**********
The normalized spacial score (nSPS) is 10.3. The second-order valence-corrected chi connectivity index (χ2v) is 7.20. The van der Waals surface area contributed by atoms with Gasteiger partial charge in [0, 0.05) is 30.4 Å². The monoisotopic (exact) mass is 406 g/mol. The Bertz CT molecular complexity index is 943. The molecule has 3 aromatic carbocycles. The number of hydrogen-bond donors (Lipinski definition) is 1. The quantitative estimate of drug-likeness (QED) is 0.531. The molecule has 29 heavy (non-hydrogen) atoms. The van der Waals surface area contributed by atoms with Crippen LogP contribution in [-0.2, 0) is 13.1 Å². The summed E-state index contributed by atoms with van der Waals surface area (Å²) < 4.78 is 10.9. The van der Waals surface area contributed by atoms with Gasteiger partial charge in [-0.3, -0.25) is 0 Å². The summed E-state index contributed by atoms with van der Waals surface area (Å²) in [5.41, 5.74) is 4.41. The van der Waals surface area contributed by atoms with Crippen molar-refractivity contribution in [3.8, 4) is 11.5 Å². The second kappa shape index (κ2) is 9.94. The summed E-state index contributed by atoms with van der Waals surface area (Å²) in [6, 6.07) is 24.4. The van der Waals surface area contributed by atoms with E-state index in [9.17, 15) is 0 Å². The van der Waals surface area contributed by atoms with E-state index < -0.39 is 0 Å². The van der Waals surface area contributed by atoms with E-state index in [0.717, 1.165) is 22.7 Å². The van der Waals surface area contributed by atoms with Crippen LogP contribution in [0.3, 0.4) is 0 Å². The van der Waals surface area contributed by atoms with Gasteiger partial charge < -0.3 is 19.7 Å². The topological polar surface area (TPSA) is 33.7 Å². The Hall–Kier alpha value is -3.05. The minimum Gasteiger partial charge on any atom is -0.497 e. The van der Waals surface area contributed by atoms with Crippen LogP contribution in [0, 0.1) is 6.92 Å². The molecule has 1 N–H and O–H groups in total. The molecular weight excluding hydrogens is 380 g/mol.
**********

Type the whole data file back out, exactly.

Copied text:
The normalized spacial score (nSPS) is 10.3. The second-order valence-corrected chi connectivity index (χ2v) is 7.20. The van der Waals surface area contributed by atoms with Gasteiger partial charge in [0, 0.05) is 30.4 Å². The monoisotopic (exact) mass is 406 g/mol. The Bertz CT molecular complexity index is 943. The molecule has 3 aromatic carbocycles. The number of hydrogen-bond donors (Lipinski definition) is 1. The quantitative estimate of drug-likeness (QED) is 0.531. The molecule has 29 heavy (non-hydrogen) atoms. The van der Waals surface area contributed by atoms with Crippen LogP contribution in [-0.2, 0) is 13.1 Å². The summed E-state index contributed by atoms with van der Waals surface area (Å²) < 4.78 is 10.9. The van der Waals surface area contributed by atoms with Gasteiger partial charge in [-0.3, -0.25) is 0 Å². The summed E-state index contributed by atoms with van der Waals surface area (Å²) in [5.41, 5.74) is 4.41. The van der Waals surface area contributed by atoms with Crippen molar-refractivity contribution in [3.8, 4) is 11.5 Å². The second kappa shape index (κ2) is 9.94. The summed E-state index contributed by atoms with van der Waals surface area (Å²) in [6, 6.07) is 24.4. The van der Waals surface area contributed by atoms with E-state index in [9.17, 15) is 0 Å². The van der Waals surface area contributed by atoms with E-state index < -0.39 is 0 Å². The van der Waals surface area contributed by atoms with E-state index in [0.717, 1.165) is 22.7 Å². The van der Waals surface area contributed by atoms with Crippen LogP contribution in [0.3, 0.4) is 0 Å². The van der Waals surface area contributed by atoms with Gasteiger partial charge < -0.3 is 19.7 Å². The topological polar surface area (TPSA) is 33.7 Å². The Hall–Kier alpha value is -3.05. The minimum Gasteiger partial charge on any atom is -0.497 e. The van der Waals surface area contributed by atoms with Crippen LogP contribution in [0, 0.1) is 6.92 Å². The molecule has 1 N–H and O–H groups in total. The molecular weight excluding hydrogens is 380 g/mol.